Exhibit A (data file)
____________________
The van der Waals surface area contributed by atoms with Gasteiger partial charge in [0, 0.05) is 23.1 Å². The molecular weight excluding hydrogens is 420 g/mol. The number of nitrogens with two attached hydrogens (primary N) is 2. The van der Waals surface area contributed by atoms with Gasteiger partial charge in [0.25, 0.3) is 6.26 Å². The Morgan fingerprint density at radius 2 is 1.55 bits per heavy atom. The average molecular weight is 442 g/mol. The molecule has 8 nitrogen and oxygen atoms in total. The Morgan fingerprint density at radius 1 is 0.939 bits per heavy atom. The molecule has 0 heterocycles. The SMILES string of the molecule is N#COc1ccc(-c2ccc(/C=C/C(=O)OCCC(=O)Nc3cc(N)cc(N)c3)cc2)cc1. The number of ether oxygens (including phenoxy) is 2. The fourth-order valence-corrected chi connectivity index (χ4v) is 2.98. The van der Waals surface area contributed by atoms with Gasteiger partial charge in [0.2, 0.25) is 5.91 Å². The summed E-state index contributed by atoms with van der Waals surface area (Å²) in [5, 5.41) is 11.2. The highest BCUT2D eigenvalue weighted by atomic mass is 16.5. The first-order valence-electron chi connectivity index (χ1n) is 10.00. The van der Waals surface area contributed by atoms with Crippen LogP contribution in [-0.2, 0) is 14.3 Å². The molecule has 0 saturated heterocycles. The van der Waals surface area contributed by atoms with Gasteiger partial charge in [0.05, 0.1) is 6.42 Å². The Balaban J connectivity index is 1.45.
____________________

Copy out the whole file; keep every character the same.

The van der Waals surface area contributed by atoms with Gasteiger partial charge in [0, 0.05) is 23.1 Å². The molecular weight excluding hydrogens is 420 g/mol. The number of nitrogens with two attached hydrogens (primary N) is 2. The van der Waals surface area contributed by atoms with Gasteiger partial charge in [0.25, 0.3) is 6.26 Å². The Morgan fingerprint density at radius 2 is 1.55 bits per heavy atom. The average molecular weight is 442 g/mol. The molecule has 8 nitrogen and oxygen atoms in total. The Morgan fingerprint density at radius 1 is 0.939 bits per heavy atom. The molecule has 0 heterocycles. The SMILES string of the molecule is N#COc1ccc(-c2ccc(/C=C/C(=O)OCCC(=O)Nc3cc(N)cc(N)c3)cc2)cc1. The number of ether oxygens (including phenoxy) is 2. The fourth-order valence-corrected chi connectivity index (χ4v) is 2.98. The van der Waals surface area contributed by atoms with Gasteiger partial charge in [0.2, 0.25) is 5.91 Å². The summed E-state index contributed by atoms with van der Waals surface area (Å²) in [5, 5.41) is 11.2. The highest BCUT2D eigenvalue weighted by atomic mass is 16.5. The first-order valence-electron chi connectivity index (χ1n) is 10.00. The van der Waals surface area contributed by atoms with Crippen LogP contribution in [-0.2, 0) is 14.3 Å². The molecule has 0 saturated heterocycles. The van der Waals surface area contributed by atoms with Gasteiger partial charge in [0.05, 0.1) is 6.42 Å². The Balaban J connectivity index is 1.45.